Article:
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Will you pass the tougher emissions test?


Saying no to new

Not so long ago, driving a brand, spanking new company car was a must if you wanted to elevate your status with clients and colleagues.

However, with the government tightening up the Benefit in Kind tax bands and growth in used car personal contract purchase deals, it’s no wonder more workers are saying no to new.

The long and the short of it is that, by abandoning the traditional company car or workers using their own household car, we are likely to see a rise in older, high emission vehicles being used for business journeys on UK roads. 

William Jones from Cataclean, leading manufacturer of engine and fuel system cleaning products, said: “Business people are particularly cost-conscious, and while the government plans to introduce company car tax bandings from 2020 with incentives for those choosing electric and hybrid cars, that’s some way off. Being able to buy a new company car with ultra-low emissions is a great ambition, but isn’t financially viable for many right now.”


Ready for new-look MOT?

With carbon dioxide emissions in the UK falling 6% from 2015-16, but transport emissions rising by 2%, a major concern for businesses with older cars is the tougher emissions test that forms part of the new MOT rules coming in on May 20th.

Testers will be checking cars do not emit smoke and diesel particulate filters have not been tampered with, a major fault that ‘may affect the vehicle’s safety, put other road users at risk or have an impact on the environment’. Drivers will fail the test and have to repair the fault immediately.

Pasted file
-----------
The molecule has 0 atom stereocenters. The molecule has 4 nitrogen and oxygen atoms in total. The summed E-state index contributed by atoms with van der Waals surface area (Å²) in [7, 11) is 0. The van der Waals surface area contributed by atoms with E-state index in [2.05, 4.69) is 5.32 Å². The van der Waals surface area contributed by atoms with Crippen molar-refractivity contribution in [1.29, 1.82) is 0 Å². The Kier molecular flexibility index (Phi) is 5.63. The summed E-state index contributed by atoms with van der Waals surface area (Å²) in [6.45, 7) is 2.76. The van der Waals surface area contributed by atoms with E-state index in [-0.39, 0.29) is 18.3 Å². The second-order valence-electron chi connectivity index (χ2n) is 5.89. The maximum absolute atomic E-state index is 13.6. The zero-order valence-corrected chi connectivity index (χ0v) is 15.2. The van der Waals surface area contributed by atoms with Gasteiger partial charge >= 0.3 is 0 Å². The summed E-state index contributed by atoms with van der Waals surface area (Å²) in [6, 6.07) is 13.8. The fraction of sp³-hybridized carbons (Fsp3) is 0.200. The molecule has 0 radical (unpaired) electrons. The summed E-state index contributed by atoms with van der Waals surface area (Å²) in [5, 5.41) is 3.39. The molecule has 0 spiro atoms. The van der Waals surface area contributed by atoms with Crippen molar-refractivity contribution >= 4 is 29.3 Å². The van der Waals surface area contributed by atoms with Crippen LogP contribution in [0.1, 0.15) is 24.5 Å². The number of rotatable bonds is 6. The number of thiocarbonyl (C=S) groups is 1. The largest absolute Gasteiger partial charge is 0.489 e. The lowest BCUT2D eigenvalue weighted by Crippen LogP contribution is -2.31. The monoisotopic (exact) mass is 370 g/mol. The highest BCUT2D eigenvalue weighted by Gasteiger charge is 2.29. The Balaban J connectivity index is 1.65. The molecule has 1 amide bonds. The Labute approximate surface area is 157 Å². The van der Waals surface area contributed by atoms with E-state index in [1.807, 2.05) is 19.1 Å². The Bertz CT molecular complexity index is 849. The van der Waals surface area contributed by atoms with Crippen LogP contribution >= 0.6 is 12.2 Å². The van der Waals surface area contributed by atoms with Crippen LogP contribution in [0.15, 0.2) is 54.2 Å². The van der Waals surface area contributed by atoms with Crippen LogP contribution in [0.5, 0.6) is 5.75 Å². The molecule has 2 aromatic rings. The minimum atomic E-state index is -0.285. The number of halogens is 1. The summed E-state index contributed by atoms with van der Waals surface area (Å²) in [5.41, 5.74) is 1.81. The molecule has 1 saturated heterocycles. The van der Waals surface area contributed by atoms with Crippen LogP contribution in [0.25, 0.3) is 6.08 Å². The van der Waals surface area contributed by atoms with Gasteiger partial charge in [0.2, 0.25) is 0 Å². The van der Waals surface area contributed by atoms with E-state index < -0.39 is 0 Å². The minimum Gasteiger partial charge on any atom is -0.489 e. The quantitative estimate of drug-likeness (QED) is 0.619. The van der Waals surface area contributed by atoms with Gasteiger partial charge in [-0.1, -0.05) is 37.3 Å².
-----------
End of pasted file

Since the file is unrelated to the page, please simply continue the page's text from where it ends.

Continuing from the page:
William said: “Even if you have a relatively new used vehicle, the average car on UK roads is around seven years old and over that time, it’s likely deposits will have built up in the engine, reducing efficiency and increasing emissions. You can, however, bring your emissions right down before the new MOT, limiting downtime and any financial losses.”


Reduce emissions by up to 60%

To demonstrate this, Cataclean commissioned an extensive test with the RAC and fleet management firm ARI, which showed that by pouring Cataclean into a vehicle’s tank before filling, or part-filling, with fuel, drivers can dramatically bring down their emissions.

Using a fleet of eight diesel-fuelled Peugeot Partner vans in London, the study recorded the untreated emissions and fuel consumption over a four-week period. The same vehicles were then treated with Cataclean and subjected to a further four-week test under similar stop-start driving conditions and mileages.

NOx emissions dropped by 16%, CO emissions by 24% and hydrocarbons by 32%. Fuel economy also improved by 9.7%, while the estimated service life of the diesel particulate filters was increased by 1,344 miles to 124,224 miles.

 “Reducing emissions by 24% is compelling and this test was with vans that were only 11 months old,” said William. “In older cars, Cataclean can reduce emissions by up to 60%, good news for those using older vehicles for business who are concerned about the new MOT.”

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